Sorry we haven’t written for a few days; we’re both deep in the weeds of essay grading. Anyone who has taught writing knows that grading student papers is a lot of work, and it’s work mostly done by people without much job security. Yes, tenured English professors grade papers for their seminars about the globality of the phallus in late-Renaissance unpublished proto-feminist poetry, but sadly many of them aren’t marking these essays to help their students actually learn to write; they’re simply looking to see if they have some “brilliant” young mind that they can mold in their own image, sending the poor soul to grad school and the series of professional and personal failures that usually come along with it.
If the writing analysis in these kinds of hilarious English courses is bad, the teaching is often worse. Now, I had some amazing teachers at all of the institutions I attended. However, tenure-track folks are often evaluated on just about everything other than the thing most undergraduates assume they are paid to do. Worthless conference presentations and articles no one will read count more than designing courses that will help students succeed outside of the course itself. I think that most English professors would like to teach well (and some are great at it), but the tenure system really doesn’t incentivize it.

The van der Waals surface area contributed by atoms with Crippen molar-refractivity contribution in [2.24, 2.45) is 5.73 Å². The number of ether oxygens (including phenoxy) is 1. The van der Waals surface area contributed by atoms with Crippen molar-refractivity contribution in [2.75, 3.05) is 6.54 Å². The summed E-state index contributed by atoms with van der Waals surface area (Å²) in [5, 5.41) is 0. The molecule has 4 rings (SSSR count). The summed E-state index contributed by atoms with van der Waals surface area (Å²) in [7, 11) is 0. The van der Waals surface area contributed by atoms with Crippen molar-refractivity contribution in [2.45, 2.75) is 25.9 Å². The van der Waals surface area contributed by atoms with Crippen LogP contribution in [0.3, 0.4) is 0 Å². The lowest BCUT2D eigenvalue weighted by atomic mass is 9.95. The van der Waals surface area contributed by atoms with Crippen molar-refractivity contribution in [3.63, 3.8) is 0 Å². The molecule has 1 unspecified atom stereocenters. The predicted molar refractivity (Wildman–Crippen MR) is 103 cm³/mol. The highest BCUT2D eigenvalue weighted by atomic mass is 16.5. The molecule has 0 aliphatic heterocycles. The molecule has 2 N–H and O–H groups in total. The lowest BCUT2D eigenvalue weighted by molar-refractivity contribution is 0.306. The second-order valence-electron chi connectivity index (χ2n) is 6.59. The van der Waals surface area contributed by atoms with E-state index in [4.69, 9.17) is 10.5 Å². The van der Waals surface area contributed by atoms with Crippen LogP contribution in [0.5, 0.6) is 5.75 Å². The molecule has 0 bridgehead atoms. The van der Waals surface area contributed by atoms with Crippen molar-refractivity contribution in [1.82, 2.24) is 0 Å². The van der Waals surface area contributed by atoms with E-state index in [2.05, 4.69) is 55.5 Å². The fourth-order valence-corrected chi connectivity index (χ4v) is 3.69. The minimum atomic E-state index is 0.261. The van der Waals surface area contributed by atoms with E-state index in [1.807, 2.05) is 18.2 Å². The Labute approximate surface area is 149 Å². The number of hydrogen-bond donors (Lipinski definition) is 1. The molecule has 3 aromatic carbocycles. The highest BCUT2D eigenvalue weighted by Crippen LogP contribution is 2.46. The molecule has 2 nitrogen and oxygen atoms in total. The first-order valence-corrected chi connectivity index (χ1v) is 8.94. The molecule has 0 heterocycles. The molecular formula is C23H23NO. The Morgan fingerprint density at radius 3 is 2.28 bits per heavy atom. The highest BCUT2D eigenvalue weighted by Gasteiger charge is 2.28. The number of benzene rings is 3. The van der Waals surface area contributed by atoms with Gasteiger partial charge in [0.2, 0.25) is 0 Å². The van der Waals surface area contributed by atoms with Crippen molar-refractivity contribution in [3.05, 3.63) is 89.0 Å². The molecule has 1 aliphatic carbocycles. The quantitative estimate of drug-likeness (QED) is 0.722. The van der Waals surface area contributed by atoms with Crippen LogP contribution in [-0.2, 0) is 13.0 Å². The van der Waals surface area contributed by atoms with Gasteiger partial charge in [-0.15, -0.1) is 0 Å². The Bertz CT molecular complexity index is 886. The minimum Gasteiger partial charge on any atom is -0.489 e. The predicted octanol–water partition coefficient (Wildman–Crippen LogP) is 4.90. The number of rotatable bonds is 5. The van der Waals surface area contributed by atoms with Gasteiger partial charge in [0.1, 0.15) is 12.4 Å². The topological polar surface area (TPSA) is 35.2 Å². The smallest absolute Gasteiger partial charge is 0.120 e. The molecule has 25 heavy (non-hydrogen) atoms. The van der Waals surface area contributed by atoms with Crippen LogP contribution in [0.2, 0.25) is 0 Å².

The Place Beneath is a documentary that examines the fate of a guy who was a teacher before anything else. He wasn’t a writing teacher, but his teaching was designed to help students live better lives both at and after the university. What a concept! And what was his reward for this? Getting his health insurance dropped when the school he’d worked at for years decided to hire someone else to be a traditional research professor. And then he got cancer and died, but only after going broke. This is obviously a pretty extreme example, but it highlights something we’d all be wise to remember: as much as higher ed tries to set itself apart as a noble world of inquiry and virtue, it’s mostly a business with a very bizarre set of operating procedures.